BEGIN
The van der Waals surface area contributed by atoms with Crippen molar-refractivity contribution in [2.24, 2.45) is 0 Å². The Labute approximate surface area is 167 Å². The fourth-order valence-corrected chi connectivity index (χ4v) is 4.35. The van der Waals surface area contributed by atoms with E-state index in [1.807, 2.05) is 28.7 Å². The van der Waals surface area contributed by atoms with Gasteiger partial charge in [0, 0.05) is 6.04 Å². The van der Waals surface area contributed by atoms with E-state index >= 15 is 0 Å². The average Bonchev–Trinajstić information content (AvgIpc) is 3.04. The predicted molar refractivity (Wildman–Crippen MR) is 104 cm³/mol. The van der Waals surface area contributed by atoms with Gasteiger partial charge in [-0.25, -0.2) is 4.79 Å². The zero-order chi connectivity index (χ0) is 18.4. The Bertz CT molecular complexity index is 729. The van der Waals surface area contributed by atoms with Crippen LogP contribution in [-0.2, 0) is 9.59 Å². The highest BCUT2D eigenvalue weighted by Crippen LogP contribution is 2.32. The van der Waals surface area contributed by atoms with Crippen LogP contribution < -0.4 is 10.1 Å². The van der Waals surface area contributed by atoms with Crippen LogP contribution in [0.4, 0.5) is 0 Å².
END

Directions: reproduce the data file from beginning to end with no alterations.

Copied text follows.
The van der Waals surface area contributed by atoms with Crippen molar-refractivity contribution in [2.24, 2.45) is 0 Å². The Labute approximate surface area is 167 Å². The fourth-order valence-corrected chi connectivity index (χ4v) is 4.35. The van der Waals surface area contributed by atoms with E-state index in [1.807, 2.05) is 28.7 Å². The van der Waals surface area contributed by atoms with Gasteiger partial charge in [0, 0.05) is 6.04 Å². The van der Waals surface area contributed by atoms with E-state index >= 15 is 0 Å². The average Bonchev–Trinajstić information content (AvgIpc) is 3.04. The predicted molar refractivity (Wildman–Crippen MR) is 104 cm³/mol. The van der Waals surface area contributed by atoms with Gasteiger partial charge in [-0.25, -0.2) is 4.79 Å². The zero-order chi connectivity index (χ0) is 18.4. The Bertz CT molecular complexity index is 729. The van der Waals surface area contributed by atoms with Crippen LogP contribution in [-0.2, 0) is 9.59 Å². The highest BCUT2D eigenvalue weighted by Crippen LogP contribution is 2.32. The van der Waals surface area contributed by atoms with Crippen LogP contribution < -0.4 is 10.1 Å². The van der Waals surface area contributed by atoms with Crippen LogP contribution in [0.4, 0.5) is 0 Å².